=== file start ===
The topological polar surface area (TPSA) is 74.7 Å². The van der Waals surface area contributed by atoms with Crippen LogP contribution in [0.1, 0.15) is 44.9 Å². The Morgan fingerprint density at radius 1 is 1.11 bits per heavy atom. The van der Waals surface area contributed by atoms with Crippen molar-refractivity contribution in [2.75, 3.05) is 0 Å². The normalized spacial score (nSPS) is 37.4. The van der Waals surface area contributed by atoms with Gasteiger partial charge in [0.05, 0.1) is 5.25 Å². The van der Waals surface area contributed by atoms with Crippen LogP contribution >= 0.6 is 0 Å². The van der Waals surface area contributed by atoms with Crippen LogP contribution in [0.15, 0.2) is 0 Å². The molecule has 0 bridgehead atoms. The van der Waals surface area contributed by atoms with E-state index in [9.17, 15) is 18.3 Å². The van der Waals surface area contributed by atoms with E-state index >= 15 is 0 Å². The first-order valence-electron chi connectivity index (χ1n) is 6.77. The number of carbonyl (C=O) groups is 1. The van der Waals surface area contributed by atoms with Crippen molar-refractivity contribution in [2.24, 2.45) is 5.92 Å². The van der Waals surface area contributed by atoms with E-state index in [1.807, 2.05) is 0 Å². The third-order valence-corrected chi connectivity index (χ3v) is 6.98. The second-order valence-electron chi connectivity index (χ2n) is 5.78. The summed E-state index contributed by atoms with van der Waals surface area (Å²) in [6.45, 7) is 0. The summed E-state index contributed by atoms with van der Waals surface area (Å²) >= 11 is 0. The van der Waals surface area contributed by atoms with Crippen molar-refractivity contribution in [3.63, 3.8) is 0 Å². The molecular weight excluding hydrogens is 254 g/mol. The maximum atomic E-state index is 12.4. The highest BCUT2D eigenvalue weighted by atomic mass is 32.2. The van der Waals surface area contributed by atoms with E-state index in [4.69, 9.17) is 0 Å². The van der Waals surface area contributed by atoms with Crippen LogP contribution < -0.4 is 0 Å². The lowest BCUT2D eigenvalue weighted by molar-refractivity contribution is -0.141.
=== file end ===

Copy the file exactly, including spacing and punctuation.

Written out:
The topological polar surface area (TPSA) is 74.7 Å². The van der Waals surface area contributed by atoms with Crippen LogP contribution in [0.1, 0.15) is 44.9 Å². The Morgan fingerprint density at radius 1 is 1.11 bits per heavy atom. The van der Waals surface area contributed by atoms with Crippen molar-refractivity contribution in [2.75, 3.05) is 0 Å². The normalized spacial score (nSPS) is 37.4. The van der Waals surface area contributed by atoms with Gasteiger partial charge in [0.05, 0.1) is 5.25 Å². The van der Waals surface area contributed by atoms with Crippen LogP contribution >= 0.6 is 0 Å². The van der Waals surface area contributed by atoms with Crippen LogP contribution in [0.15, 0.2) is 0 Å². The molecule has 0 bridgehead atoms. The van der Waals surface area contributed by atoms with E-state index in [9.17, 15) is 18.3 Å². The van der Waals surface area contributed by atoms with E-state index >= 15 is 0 Å². The first-order valence-electron chi connectivity index (χ1n) is 6.77. The number of carbonyl (C=O) groups is 1. The van der Waals surface area contributed by atoms with Crippen molar-refractivity contribution in [2.24, 2.45) is 5.92 Å². The van der Waals surface area contributed by atoms with E-state index in [1.807, 2.05) is 0 Å². The third-order valence-corrected chi connectivity index (χ3v) is 6.98. The second-order valence-electron chi connectivity index (χ2n) is 5.78. The summed E-state index contributed by atoms with van der Waals surface area (Å²) in [6.45, 7) is 0. The summed E-state index contributed by atoms with van der Waals surface area (Å²) >= 11 is 0. The van der Waals surface area contributed by atoms with Crippen molar-refractivity contribution in [3.63, 3.8) is 0 Å². The molecular weight excluding hydrogens is 254 g/mol. The maximum atomic E-state index is 12.4. The highest BCUT2D eigenvalue weighted by atomic mass is 32.2. The van der Waals surface area contributed by atoms with E-state index in [4.69, 9.17) is 0 Å². The van der Waals surface area contributed by atoms with Crippen LogP contribution < -0.4 is 0 Å². The lowest BCUT2D eigenvalue weighted by molar-refractivity contribution is -0.141.